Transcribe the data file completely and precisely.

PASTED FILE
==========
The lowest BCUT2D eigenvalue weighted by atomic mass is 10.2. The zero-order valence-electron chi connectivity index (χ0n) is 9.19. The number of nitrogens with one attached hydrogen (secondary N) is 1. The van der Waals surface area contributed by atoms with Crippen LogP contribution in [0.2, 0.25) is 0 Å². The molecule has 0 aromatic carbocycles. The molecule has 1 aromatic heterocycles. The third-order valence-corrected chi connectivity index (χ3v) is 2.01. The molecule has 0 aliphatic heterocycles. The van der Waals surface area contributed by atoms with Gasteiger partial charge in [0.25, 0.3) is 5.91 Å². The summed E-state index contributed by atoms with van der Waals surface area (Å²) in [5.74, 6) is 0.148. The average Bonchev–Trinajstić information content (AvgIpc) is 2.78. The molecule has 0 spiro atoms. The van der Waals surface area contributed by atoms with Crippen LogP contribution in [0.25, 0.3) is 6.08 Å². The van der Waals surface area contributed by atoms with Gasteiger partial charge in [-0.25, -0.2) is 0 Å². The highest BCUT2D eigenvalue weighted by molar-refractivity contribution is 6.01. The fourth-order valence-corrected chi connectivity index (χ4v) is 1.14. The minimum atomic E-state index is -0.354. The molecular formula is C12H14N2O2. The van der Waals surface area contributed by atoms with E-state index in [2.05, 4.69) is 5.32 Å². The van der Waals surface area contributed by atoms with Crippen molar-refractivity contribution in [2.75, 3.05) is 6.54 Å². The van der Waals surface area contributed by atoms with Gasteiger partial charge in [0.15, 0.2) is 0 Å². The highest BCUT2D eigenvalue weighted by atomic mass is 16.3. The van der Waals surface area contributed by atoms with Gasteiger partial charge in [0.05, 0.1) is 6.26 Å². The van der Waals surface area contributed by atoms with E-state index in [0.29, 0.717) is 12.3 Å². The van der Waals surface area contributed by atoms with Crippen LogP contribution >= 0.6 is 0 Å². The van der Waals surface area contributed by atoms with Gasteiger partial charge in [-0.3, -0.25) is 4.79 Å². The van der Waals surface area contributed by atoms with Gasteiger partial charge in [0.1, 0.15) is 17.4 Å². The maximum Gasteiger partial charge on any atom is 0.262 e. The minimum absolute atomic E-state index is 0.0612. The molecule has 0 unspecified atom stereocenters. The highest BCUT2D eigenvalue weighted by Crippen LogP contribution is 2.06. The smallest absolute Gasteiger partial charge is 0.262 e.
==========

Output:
The lowest BCUT2D eigenvalue weighted by atomic mass is 10.2. The zero-order valence-electron chi connectivity index (χ0n) is 9.19. The number of nitrogens with one attached hydrogen (secondary N) is 1. The van der Waals surface area contributed by atoms with Crippen LogP contribution in [0.2, 0.25) is 0 Å². The molecule has 0 aromatic carbocycles. The molecule has 1 aromatic heterocycles. The third-order valence-corrected chi connectivity index (χ3v) is 2.01. The molecule has 0 aliphatic heterocycles. The van der Waals surface area contributed by atoms with Gasteiger partial charge in [0.25, 0.3) is 5.91 Å². The summed E-state index contributed by atoms with van der Waals surface area (Å²) in [5.74, 6) is 0.148. The average Bonchev–Trinajstić information content (AvgIpc) is 2.78. The molecule has 0 spiro atoms. The van der Waals surface area contributed by atoms with Crippen LogP contribution in [0.25, 0.3) is 6.08 Å². The van der Waals surface area contributed by atoms with Gasteiger partial charge in [-0.25, -0.2) is 0 Å². The highest BCUT2D eigenvalue weighted by molar-refractivity contribution is 6.01. The fourth-order valence-corrected chi connectivity index (χ4v) is 1.14. The minimum atomic E-state index is -0.354. The molecular formula is C12H14N2O2. The van der Waals surface area contributed by atoms with E-state index in [2.05, 4.69) is 5.32 Å². The van der Waals surface area contributed by atoms with Crippen molar-refractivity contribution in [2.75, 3.05) is 6.54 Å². The van der Waals surface area contributed by atoms with Gasteiger partial charge in [0.15, 0.2) is 0 Å². The highest BCUT2D eigenvalue weighted by atomic mass is 16.3. The van der Waals surface area contributed by atoms with Gasteiger partial charge in [0.05, 0.1) is 6.26 Å². The van der Waals surface area contributed by atoms with E-state index in [0.29, 0.717) is 12.3 Å². The van der Waals surface area contributed by atoms with Crippen LogP contribution >= 0.6 is 0 Å². The van der Waals surface area contributed by atoms with Gasteiger partial charge in [-0.3, -0.25) is 4.79 Å². The van der Waals surface area contributed by atoms with Gasteiger partial charge in [0.1, 0.15) is 17.4 Å². The maximum Gasteiger partial charge on any atom is 0.262 e. The minimum absolute atomic E-state index is 0.0612. The molecule has 0 unspecified atom stereocenters. The highest BCUT2D eigenvalue weighted by Crippen LogP contribution is 2.06. The smallest absolute Gasteiger partial charge is 0.262 e.